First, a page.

3-D Imaging

 CBCT technology was introduced into our office in July 2015 and represents the most significant advancement in endodontic therapy and microsurgery since the introduction of the surgical microscope over 20 years ago.

CBCT imaging allows Dr. Avilés to see a 3-D image of the tooth and surrounding bone and tissue, and diagnose and treat disease that could not be seen with regular dental x-rays. The ability to render low-volume, low-radiation, 3-D imagery enables Dr. Avilés to provide you, the patient, with exceptional treatment and diagnosis of complex issues.


What exactly is a CBCT?

CBCT is short for Cone Beam Computed Tomography. The CBCT machine produces minimal radiation, and is a safer, faster and more compact version of the regular CT machines found in hospitals and imaging centers. Basically, it gives us the capability to visualize your tooth in 3 dimensions. The CBCT scan provides images of the tooth divided into about 500 small x-ray pictures: each one is a slice. We are then able to reconstruct an internal view of the tooth using one or more of the slices. The image can then be rotated on a computer screen and viewed from any angle. The information gained from our 3D technology gives us many advantages and aids in the successful treatment of your tooth.


How long does the scan take?

The CBCT takes approximately 8-10 seconds to scan the desired area. After the scan is finished, it only takes a few minutes to configure the images. The scan is then ready to be viewed on the computer screen or copied onto a disc.


What is the risk of exposure?

The amount of radiation from our CBCT scan is equivalent to 2 days of background radiation we experience in everyday life.  Due to its size, the amount of radiation from the CBCT is drastically less than that of the larger CT scan you would have in a hospital setting. The CBCT uses a cone-shaped x-ray beam to isolate the target area and limit secondary exposure to other areas.  A protective apron is always worn during the CBCT scan to limit radiation to the rest of the body.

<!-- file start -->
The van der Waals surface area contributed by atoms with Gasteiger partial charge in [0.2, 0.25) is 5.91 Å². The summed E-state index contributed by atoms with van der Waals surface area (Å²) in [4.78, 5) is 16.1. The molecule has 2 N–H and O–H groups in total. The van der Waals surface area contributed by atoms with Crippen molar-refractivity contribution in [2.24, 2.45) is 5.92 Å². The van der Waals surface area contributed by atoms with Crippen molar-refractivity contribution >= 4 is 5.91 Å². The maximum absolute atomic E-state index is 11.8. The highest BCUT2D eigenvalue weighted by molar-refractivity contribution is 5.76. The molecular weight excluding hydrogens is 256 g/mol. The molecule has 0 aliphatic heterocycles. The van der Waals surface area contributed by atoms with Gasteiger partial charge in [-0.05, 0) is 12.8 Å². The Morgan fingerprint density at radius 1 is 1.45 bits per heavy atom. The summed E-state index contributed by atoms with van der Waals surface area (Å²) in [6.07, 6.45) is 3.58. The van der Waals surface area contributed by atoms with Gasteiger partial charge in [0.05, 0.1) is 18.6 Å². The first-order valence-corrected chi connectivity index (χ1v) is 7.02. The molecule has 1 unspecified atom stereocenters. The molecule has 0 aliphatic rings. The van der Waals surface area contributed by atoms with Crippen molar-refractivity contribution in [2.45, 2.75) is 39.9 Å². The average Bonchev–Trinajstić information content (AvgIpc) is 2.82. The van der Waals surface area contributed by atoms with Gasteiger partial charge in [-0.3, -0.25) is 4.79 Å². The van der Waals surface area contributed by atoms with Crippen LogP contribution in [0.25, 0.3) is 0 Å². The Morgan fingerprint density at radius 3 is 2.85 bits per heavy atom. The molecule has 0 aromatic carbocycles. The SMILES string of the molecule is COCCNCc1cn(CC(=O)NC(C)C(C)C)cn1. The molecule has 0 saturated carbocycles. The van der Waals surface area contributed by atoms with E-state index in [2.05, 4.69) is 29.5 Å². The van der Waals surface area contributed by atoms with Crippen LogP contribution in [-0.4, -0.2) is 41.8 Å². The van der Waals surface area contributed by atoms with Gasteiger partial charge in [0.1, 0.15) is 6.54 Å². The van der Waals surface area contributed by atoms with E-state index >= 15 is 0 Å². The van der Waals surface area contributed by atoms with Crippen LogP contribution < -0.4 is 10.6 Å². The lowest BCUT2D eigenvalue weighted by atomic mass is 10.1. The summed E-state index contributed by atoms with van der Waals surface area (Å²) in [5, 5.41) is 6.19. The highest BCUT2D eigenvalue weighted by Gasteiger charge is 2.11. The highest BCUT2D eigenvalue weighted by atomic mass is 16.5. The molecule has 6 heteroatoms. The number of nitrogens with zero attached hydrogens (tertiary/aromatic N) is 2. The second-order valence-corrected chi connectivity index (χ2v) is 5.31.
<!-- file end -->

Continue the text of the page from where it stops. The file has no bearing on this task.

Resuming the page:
Why would a CBCT Scan need to be taken?

  • Previous Root Canal Therapy – Generally, a CBCT scan is done in cases where a tooth has been previously treated with root canal therapy but may need further evaluation.  It is possible that a tooth may need re-treatment of a root canal due to a variety of reasons. In previous years, dentists did not have the use of digital x-rays or high-powered microscopes during root canal treatment.  Due to this lack of technology, canals inside the tooth were often missed and subject to reinfection.
  • Calcified Canals – When a tooth is calcified it may be difficult for the dentist to see the canals on a standard 2-dimensional x-ray.  The CBCT scan makes it possible for the dentist to navigate within the root canal system.
  • CBCT scans may also be performed if Dr. Avilés suspects that the tooth has an unusually high number of internal canals or abnormal anatomy.
  • Traumatic Injury – In addition to the 2-dimensional x-rays, the CBCT scan can be very helpful in teeth that have suffered traumatic injury.


What does this mean for me as a patient?

CBCT technology means we will be better able to diagnose, identify and treat your dental issues than with traditional x-rays alone.  This results in fewer procedures, less cost, and less downtime after care.  Your comfort is a top priority for us and 3-D imaging allows us to determine the best course of treatment before we even begin.